Helene Cooper, Ralph Blumenthal and Leslie Kean were each offered an opportunity to comment for this blog post. None responded.

Nearly two years now since the initial Times article, many important details remain unverified. Not only have the initial assertions received little to no follow up, but more articles were published about TTSA while ignoring mounting discrepancies.

Tom DeLonge
In a June 4 piece at Rolling Stone, Tom DeLonge was asked how it felt to see the latest story on TTSA in the Times. He replied, "This is the third New York Times article that we organized and put together at To the Stars." 

It's entirely reasonable to ask, exactly, what that means. Public trust in media objectivity surrounding TTSA continues to plummet while concerns of false narratives seem more justified with each successive question. In addition to a credulous (if not blatantly deceptive) network of reporters, a small army of self-described journalists and so-called persons of knowledge emerged on blogs, podcasts, and social media to uncritically - painfully so, at times - promote TTSA. Many would argue the organization and its high profile supporters have not earned such unconditional loyalty. 

Credulous or Complicit?

Leslie Kean and Ralph Blumenthal's work has previously been called into question, and Kean has a rather well documented history of jumping the shark. It is yet to be understood why the New York Times does not take this into account and more carefully require evidence for assertions prior to publication. 

In 2012 Kean and Blumenthal co-authored a quite sensational piece on a now infamous 2010 Chilean airshow in which they reported jets were stalked by a UFO - that no one actually saw until viewing film later. The article included suggesting this was the UFO case skeptics had been dreading. Before long the hyped case fell apart under circumstances which called motives and competency into question.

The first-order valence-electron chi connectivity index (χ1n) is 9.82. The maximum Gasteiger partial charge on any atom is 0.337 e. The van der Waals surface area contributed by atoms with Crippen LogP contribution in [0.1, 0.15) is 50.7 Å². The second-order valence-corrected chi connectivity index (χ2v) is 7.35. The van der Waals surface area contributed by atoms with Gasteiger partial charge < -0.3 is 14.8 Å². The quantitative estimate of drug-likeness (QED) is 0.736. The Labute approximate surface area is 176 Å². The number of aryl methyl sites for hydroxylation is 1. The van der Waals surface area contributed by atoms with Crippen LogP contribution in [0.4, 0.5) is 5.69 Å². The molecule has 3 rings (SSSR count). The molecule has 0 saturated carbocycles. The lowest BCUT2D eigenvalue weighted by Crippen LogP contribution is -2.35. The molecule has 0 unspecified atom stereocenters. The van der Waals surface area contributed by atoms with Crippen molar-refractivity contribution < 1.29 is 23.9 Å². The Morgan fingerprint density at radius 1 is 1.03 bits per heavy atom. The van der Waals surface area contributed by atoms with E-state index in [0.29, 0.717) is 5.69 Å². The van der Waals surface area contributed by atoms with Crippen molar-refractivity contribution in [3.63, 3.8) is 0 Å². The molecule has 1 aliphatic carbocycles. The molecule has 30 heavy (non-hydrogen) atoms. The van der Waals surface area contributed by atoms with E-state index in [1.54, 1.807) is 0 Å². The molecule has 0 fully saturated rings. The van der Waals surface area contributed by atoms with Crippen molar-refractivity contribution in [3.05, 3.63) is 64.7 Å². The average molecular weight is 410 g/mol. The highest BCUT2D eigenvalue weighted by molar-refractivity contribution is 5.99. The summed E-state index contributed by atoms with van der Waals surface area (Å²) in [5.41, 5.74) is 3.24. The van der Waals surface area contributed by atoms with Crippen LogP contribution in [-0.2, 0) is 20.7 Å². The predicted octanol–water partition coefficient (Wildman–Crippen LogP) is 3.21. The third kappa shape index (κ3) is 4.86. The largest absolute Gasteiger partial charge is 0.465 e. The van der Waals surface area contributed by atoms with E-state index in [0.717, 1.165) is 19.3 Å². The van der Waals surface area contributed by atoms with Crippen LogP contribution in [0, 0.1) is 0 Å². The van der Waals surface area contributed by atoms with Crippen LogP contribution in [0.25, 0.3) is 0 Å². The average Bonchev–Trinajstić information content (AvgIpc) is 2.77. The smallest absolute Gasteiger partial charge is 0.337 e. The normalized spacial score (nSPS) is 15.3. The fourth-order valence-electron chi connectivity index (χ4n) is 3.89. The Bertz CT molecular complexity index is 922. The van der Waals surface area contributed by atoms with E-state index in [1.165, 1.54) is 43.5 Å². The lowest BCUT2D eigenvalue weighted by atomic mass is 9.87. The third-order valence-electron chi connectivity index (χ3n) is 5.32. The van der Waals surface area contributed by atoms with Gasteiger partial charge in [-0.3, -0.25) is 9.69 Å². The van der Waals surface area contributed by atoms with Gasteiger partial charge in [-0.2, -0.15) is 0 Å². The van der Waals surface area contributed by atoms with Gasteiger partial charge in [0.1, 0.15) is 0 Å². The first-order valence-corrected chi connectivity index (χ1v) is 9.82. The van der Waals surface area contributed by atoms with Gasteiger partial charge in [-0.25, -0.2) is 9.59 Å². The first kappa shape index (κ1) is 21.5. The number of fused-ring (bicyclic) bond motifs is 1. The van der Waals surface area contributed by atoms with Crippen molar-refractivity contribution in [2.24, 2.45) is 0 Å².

Researchers pointed out many areas of concern, such as Kean's claims the UFO was captured on some seven different videos from differing angles, yet she failed to produce the alleged corroborating videos. Additional film footage was indeed located by an independent researcher, which significantly contradicted Kean's stance, rather than supported it. The footage showed what were obviously insects and birds to be prevalent throughout the newly located film, circumstances which could not be seen in the arguably misleading and much more limited film samples previously released. Many in the UFO community eventually questioned how Kean, Blumenthal and Chilean authorities could have been oblivious to the likely explanation of insects, while rather inexplicably silent about additional and extended footage that so clearly established an abundant presence of airborne wildlife throughout the event. 

Prior to going overboard on the airshow, it was documented in 2011 how Kean rejected and completely ignored evidence contradicting her preferred narrative of an alleged cover-up of the JAL 1628 UFO case. Kean was provided witness testimony of two people, both who attended a meeting in which the cover-up was supposedly discussed, yet each person indicated no such statements were made. As a matter of fact, one of them stated they were provided information for publication during the meeting. Kean completely omitted the circumstances from her description of the events while opting to continue to promote the cover-up version of the story, among other reported questionable actions.

Amateur hypnotist and alien abduction
investigator Budd Hopkins conducting
regressive hypnosis
Going back even further, as documented by Carol Rainey and later explored in The Greys Have Been Framed: Exploitation in the UFO Community, Kean endorsed Budd Hopkins in his promotion of alleged alien abductee James S. Mortellaro, Jr. The sensational case was destined to be identified as a hoax. 

The absurd and unverified claims of Mortellaro - in addition to his baseless stories of being celebrated for heroic action as a police officer - included his assertions he was examined by medical doctors who substantiated his tales of alien abduction. He also claimed witnesses could verify his abductions. The evidence was perpetually promised to be forthcoming but chronically never produced, as seems to be a recurring theme.